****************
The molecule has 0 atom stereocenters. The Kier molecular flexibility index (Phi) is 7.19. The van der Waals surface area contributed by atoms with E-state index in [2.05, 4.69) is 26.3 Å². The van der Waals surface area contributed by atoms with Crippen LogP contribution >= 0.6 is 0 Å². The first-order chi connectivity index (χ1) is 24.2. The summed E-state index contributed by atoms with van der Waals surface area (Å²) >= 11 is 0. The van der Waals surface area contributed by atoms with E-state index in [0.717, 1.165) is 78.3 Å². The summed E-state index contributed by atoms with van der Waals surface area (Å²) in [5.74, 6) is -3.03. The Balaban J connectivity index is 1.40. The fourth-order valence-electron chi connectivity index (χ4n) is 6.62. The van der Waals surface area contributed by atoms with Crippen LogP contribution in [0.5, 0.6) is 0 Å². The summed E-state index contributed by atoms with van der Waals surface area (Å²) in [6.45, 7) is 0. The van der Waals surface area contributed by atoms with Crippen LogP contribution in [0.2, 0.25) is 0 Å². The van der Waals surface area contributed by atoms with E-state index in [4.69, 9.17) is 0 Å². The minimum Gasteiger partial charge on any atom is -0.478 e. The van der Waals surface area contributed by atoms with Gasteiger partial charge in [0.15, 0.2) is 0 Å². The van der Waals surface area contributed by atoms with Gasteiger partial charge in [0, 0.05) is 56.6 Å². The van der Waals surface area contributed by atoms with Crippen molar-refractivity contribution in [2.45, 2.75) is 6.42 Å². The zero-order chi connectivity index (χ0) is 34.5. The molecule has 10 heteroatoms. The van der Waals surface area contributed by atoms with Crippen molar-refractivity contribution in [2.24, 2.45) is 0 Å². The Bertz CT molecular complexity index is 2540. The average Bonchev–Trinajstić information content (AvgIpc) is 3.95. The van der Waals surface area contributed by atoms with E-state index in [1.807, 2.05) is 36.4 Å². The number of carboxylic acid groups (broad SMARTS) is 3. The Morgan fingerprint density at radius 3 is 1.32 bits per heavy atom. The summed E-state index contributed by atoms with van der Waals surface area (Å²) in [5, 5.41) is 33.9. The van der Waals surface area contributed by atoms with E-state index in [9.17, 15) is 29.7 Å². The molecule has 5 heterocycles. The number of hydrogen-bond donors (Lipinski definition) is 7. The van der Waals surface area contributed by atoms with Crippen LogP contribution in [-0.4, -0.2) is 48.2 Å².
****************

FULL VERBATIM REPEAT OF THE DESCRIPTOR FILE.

The molecule has 0 atom stereocenters. The Kier molecular flexibility index (Phi) is 7.19. The van der Waals surface area contributed by atoms with E-state index in [2.05, 4.69) is 26.3 Å². The van der Waals surface area contributed by atoms with Crippen LogP contribution >= 0.6 is 0 Å². The first-order chi connectivity index (χ1) is 24.2. The summed E-state index contributed by atoms with van der Waals surface area (Å²) >= 11 is 0. The van der Waals surface area contributed by atoms with E-state index in [0.717, 1.165) is 78.3 Å². The summed E-state index contributed by atoms with van der Waals surface area (Å²) in [5.74, 6) is -3.03. The Balaban J connectivity index is 1.40. The fourth-order valence-electron chi connectivity index (χ4n) is 6.62. The van der Waals surface area contributed by atoms with Crippen LogP contribution in [0.5, 0.6) is 0 Å². The summed E-state index contributed by atoms with van der Waals surface area (Å²) in [6.45, 7) is 0. The van der Waals surface area contributed by atoms with Crippen LogP contribution in [0.2, 0.25) is 0 Å². The van der Waals surface area contributed by atoms with E-state index in [4.69, 9.17) is 0 Å². The minimum Gasteiger partial charge on any atom is -0.478 e. The van der Waals surface area contributed by atoms with Gasteiger partial charge in [0.15, 0.2) is 0 Å². The van der Waals surface area contributed by atoms with Gasteiger partial charge in [0, 0.05) is 56.6 Å². The van der Waals surface area contributed by atoms with Crippen molar-refractivity contribution in [2.45, 2.75) is 6.42 Å². The zero-order chi connectivity index (χ0) is 34.5. The molecule has 10 heteroatoms. The van der Waals surface area contributed by atoms with Crippen molar-refractivity contribution in [2.24, 2.45) is 0 Å². The Bertz CT molecular complexity index is 2540. The average Bonchev–Trinajstić information content (AvgIpc) is 3.95. The van der Waals surface area contributed by atoms with E-state index in [1.807, 2.05) is 36.4 Å². The number of carboxylic acid groups (broad SMARTS) is 3. The Morgan fingerprint density at radius 3 is 1.32 bits per heavy atom. The summed E-state index contributed by atoms with van der Waals surface area (Å²) in [5, 5.41) is 33.9. The van der Waals surface area contributed by atoms with E-state index in [9.17, 15) is 29.7 Å². The molecule has 5 heterocycles. The number of hydrogen-bond donors (Lipinski definition) is 7. The van der Waals surface area contributed by atoms with Crippen LogP contribution in [-0.4, -0.2) is 48.2 Å².